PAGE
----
Findings like this tell us that we should place even less relative value on teacher well-being for it’s own sake (which is separate from teacher well-being to the extent that it improves outcomes) when considering reforms. I think this is something that some progressives aren’t as happy to hear, especially with regard to using the teaching profession as a middle class jobs program.
Overall though these results reinforce one fact that progressives and conservatives should agree on: this is a really important issue.
Reihan Salam has a criticism of education policy expert Diane Ravitch that I will nominate for Blog Post of the Quarter, at least. Reihan charges Ravitch of making crude simplifications and showing overall poor analysis. This is something I’ve written about before, and quite frankly I’ve been waiting for someone with more subject knowledge than me to write exactly what Reihan has written. While there are many points Ravitch makes and Reihan dissects, the central disagreement is this: Ravitch says that the real problem with education is poverty, Reihan says that while poverty is a real problem and it has an impact on educational outcomes, there are a lot of other things we can improve in our education system that will make real differences.
To take but one example, here is Reihan countering the claim that if public schools had the same classroom sizes as they do in the Harlem Children Zone they would do as well or better:
…on the class size point, note that Shanghai, the PISA outlier this year, finds that the average class size in Shanghai is 35. That is, students in Shanghai are achieving the best educational results in the world with a teacher-student ratio of 1:35, not the 1:7.5 that Ravitch cites as the source of the success of HCZ. One has to assume that the push for smaller class sizes has helped dilute the teacher talent pool in the United States. This doesn’t mean that larger class sizes are necessarily the right answer. But it does at least suggest that Ravitch’s analytical framework is decidedly imperfect.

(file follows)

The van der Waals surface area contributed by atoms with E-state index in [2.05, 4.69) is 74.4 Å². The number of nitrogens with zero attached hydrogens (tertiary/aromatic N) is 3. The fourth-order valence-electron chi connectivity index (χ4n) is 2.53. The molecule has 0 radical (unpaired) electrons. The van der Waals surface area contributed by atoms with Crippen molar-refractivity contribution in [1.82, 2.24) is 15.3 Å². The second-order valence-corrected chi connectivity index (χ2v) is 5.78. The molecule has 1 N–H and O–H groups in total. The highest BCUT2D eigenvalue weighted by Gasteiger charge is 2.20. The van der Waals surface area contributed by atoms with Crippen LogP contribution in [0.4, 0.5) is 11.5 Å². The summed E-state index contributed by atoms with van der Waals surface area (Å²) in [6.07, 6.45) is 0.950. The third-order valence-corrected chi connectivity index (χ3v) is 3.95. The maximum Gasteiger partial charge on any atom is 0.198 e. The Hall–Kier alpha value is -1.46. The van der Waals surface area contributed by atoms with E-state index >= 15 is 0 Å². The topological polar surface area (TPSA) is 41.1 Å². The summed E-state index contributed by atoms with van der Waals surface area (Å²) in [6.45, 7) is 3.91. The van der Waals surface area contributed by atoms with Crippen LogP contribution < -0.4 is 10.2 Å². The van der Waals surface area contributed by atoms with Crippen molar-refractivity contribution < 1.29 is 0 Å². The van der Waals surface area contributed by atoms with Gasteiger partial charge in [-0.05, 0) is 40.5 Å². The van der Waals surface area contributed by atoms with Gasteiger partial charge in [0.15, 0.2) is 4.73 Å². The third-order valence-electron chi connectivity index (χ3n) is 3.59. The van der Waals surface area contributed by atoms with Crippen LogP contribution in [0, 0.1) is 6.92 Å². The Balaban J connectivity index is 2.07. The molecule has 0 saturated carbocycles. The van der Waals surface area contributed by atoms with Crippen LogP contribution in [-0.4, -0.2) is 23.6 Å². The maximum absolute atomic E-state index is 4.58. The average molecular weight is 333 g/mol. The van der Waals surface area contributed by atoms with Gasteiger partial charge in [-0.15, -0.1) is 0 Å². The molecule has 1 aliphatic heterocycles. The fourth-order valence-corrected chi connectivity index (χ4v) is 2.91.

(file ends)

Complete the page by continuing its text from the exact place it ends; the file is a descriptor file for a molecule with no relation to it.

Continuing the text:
That Ravitch’s “analytical framework is decidedly imperfect” is, I think, the key takeaway from Reihan’s piece.
I’d like to counter one common point that Reihan quotes Ravitch making:
Instead we’re creating a revolving door where we say if you’re no good, you’re out and let’s bring in Teach For America. They’ll send in 8,000 kids to stay for two years and then they’re gone. This is no way to build a profession.
A 2008 study by Morgaen Donaldson on Teach for America has some useful numbers on this subject. Contra Ravitch, 61% of TFA recruits are teachers for longer than the required 2 years, and 24% stay teachers for at least 6 years. While this may seem low, remember that 40-50% of all teachers leave the profession within the first 5-6 years. In addition, 15% of teachers in low income schools leave those schools annually.
These number show that, as Ravitch well agrees, the status quo for attrition in public schools is not so great. So to point to tenure choices of TFA teachers as unbecoming of the profession, when those teachers are actually less than twice as likely to leave the profession in the first 6 years relative to all public school teachers, is an exaggeration.
There is a lot more in Reihan’s piece and you should really read the whole thing if you care about education reform. I’d like to see a back and forth between Reihan and Dana Goldstein on Ravitch and her analysis of the education system.